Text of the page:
Life Without Google Reader

With my usual impeccable timing, I wrote an article for the CBA small firm, solo and general practice newsletter encouraging lawyers to start using Google Reader – just before Google announced it was canceling the service.

Fortunately, there are several viable alternatives available, according to Canadian Lawyer‘s Danielle Lemon:

Since the pronouncement of Google Reader’s death sentence, blogs and web sites have helpfully offered lists of alternative RSS (really simple syndication) tools and news aggregators to replace Reader:

•    Feedly, a web-based RSS service, has had 500,000 new users sign up for its service in a week and is offering helpful migration tips to bewildered and grieving Google Readerites.

•    The Old Reader is catering to the most change-resistant of Google Reader users with a tool whose main claim to fame is that it is “just like the old Google Reader.”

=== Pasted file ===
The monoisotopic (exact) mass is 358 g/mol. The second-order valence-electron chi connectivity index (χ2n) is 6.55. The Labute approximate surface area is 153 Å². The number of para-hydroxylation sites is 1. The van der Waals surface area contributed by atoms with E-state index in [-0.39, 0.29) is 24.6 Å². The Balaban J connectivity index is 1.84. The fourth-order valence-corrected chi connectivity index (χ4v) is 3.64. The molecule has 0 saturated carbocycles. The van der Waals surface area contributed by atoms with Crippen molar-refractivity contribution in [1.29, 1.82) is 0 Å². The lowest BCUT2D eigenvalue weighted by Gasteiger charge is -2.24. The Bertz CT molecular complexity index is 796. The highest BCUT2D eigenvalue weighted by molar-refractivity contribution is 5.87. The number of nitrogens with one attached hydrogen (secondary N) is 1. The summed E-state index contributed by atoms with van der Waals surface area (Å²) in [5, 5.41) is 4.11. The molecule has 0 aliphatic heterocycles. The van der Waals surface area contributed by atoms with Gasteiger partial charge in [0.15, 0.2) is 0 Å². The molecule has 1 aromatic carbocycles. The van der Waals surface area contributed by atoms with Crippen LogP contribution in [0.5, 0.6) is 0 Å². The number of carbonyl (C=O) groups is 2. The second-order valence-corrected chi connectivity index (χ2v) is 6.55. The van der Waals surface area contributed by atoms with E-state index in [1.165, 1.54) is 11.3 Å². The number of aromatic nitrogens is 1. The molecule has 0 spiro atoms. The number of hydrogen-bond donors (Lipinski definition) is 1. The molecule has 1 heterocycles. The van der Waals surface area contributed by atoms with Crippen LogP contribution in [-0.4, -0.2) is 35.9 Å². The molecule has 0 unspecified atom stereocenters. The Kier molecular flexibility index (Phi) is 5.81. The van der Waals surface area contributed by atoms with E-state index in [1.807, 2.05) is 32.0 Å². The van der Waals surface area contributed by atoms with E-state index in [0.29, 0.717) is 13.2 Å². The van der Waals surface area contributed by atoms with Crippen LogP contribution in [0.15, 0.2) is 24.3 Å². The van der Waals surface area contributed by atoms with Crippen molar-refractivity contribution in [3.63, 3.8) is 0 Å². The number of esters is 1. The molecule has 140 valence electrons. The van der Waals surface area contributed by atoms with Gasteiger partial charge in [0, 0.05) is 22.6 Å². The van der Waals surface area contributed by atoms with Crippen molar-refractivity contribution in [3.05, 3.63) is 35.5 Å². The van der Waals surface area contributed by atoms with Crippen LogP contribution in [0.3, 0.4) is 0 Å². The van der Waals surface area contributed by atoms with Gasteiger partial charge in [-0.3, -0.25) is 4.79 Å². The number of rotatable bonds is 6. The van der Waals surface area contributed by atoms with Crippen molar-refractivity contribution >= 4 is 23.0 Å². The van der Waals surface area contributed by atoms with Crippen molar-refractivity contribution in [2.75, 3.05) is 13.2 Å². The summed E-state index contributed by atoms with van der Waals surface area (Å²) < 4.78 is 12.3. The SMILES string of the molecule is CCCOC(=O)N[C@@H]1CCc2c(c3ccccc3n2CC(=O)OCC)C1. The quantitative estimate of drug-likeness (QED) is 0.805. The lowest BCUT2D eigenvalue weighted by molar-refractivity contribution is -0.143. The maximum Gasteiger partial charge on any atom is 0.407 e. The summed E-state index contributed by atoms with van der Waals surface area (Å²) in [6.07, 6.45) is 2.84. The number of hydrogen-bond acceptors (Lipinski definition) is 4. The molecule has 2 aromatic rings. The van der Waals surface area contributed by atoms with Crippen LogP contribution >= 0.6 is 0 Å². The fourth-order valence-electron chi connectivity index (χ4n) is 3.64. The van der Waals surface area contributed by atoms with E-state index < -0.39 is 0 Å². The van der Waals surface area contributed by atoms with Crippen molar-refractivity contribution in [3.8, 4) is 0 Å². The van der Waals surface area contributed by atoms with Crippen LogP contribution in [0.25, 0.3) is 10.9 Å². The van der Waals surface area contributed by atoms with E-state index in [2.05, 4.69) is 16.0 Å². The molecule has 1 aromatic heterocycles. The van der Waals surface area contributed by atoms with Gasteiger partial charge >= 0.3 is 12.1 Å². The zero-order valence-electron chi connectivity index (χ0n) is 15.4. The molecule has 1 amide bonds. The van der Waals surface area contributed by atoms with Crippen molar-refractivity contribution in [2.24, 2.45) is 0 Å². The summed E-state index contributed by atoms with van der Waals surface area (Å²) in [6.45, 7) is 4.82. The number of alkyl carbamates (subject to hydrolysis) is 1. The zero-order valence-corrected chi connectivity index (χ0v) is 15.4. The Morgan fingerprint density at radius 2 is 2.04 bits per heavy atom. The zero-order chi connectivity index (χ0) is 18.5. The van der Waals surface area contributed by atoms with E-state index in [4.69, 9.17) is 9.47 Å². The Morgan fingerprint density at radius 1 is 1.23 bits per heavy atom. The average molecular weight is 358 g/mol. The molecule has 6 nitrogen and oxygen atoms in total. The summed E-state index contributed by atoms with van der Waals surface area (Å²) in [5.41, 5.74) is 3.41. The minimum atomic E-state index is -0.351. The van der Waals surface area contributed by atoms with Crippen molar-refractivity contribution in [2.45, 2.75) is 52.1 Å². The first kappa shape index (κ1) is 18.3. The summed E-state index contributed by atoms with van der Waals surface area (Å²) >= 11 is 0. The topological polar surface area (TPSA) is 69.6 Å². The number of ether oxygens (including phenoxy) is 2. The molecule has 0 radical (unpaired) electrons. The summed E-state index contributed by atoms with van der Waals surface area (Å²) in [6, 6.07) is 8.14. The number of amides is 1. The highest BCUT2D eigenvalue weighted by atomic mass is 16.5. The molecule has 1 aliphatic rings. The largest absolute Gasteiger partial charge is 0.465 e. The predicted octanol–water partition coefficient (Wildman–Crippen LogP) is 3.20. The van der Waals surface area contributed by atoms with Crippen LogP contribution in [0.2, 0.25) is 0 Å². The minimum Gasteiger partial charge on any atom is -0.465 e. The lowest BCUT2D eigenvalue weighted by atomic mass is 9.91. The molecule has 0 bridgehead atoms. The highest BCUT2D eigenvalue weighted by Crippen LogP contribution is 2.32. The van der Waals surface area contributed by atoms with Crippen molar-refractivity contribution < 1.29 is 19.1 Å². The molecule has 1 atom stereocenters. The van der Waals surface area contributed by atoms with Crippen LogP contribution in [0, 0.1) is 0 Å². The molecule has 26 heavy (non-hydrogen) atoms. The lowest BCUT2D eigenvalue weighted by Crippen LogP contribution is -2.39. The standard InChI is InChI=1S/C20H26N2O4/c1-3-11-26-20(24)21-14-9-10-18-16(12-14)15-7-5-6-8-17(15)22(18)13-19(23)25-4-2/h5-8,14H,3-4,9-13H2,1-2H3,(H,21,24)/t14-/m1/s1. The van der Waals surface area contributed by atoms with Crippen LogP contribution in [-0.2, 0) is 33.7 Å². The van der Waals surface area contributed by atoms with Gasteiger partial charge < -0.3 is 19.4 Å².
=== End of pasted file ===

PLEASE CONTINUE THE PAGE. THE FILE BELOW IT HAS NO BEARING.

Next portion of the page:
•    Social news outfit Digg has immediately gone to work creating its own RSS reader, Digg Reader, which will “identify and rebuild the best of Google Reader’s features.”

•    The Online Journalism Blog created a spreadsheet weighing the pros, cons, features, and limitations of no less than 53 alternatives to Google Reader.

After I’d had a few days to mourn, I realized the death of my beloved Google Reader may, I daresay, be a blessing. It’s re-invigorated interest in a rather un-glamorous but oh-so-necessary technology (RSS), and got people thinking about the most useful, effective, and user friendly ways to aggregate content. It’s allowing users and developers alike to have conversations about what aspects of Google Reader they like and want to keep, what can be improved, and what features can be scrapped altogether in favour of something new.

Feedly lets you automatically migrate your Google Reader account, and has Android and iPhone apps available.  I signed up this morning, and so far it seems to be working well.

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